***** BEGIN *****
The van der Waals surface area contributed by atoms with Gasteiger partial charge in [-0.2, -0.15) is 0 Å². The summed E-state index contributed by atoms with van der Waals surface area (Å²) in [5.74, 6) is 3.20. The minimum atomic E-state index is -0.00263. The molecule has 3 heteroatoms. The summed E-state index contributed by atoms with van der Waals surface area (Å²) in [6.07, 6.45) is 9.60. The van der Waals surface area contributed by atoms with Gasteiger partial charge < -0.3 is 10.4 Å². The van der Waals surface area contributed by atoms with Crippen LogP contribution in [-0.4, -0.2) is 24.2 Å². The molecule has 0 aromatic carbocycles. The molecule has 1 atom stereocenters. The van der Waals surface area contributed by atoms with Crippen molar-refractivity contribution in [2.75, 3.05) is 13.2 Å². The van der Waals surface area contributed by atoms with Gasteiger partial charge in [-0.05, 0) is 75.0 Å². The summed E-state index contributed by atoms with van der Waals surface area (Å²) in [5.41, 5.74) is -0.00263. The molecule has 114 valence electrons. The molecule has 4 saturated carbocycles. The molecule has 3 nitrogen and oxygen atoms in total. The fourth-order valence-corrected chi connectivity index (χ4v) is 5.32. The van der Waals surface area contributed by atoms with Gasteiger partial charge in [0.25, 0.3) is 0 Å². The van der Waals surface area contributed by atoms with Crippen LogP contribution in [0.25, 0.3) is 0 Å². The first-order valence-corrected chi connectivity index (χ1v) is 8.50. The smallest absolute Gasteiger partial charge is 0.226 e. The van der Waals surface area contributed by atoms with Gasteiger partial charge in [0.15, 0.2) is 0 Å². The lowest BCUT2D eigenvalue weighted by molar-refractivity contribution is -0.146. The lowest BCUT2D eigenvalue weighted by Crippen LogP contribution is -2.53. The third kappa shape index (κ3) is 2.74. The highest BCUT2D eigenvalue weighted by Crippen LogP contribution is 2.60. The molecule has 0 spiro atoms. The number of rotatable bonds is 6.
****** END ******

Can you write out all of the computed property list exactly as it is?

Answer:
The van der Waals surface area contributed by atoms with Gasteiger partial charge in [-0.2, -0.15) is 0 Å². The summed E-state index contributed by atoms with van der Waals surface area (Å²) in [5.74, 6) is 3.20. The minimum atomic E-state index is -0.00263. The molecule has 3 heteroatoms. The summed E-state index contributed by atoms with van der Waals surface area (Å²) in [6.07, 6.45) is 9.60. The van der Waals surface area contributed by atoms with Gasteiger partial charge < -0.3 is 10.4 Å². The van der Waals surface area contributed by atoms with Crippen LogP contribution in [-0.4, -0.2) is 24.2 Å². The molecule has 0 aromatic carbocycles. The molecule has 1 atom stereocenters. The van der Waals surface area contributed by atoms with Crippen molar-refractivity contribution in [2.75, 3.05) is 13.2 Å². The van der Waals surface area contributed by atoms with Gasteiger partial charge in [-0.05, 0) is 75.0 Å². The summed E-state index contributed by atoms with van der Waals surface area (Å²) in [5.41, 5.74) is -0.00263. The molecule has 114 valence electrons. The molecule has 4 saturated carbocycles. The molecule has 3 nitrogen and oxygen atoms in total. The fourth-order valence-corrected chi connectivity index (χ4v) is 5.32. The van der Waals surface area contributed by atoms with Gasteiger partial charge in [0.25, 0.3) is 0 Å². The van der Waals surface area contributed by atoms with Crippen LogP contribution in [0.25, 0.3) is 0 Å². The first-order valence-corrected chi connectivity index (χ1v) is 8.50. The smallest absolute Gasteiger partial charge is 0.226 e. The van der Waals surface area contributed by atoms with Gasteiger partial charge in [0.15, 0.2) is 0 Å². The lowest BCUT2D eigenvalue weighted by molar-refractivity contribution is -0.146. The lowest BCUT2D eigenvalue weighted by Crippen LogP contribution is -2.53. The third kappa shape index (κ3) is 2.74. The highest BCUT2D eigenvalue weighted by Crippen LogP contribution is 2.60. The molecule has 0 spiro atoms. The number of rotatable bonds is 6.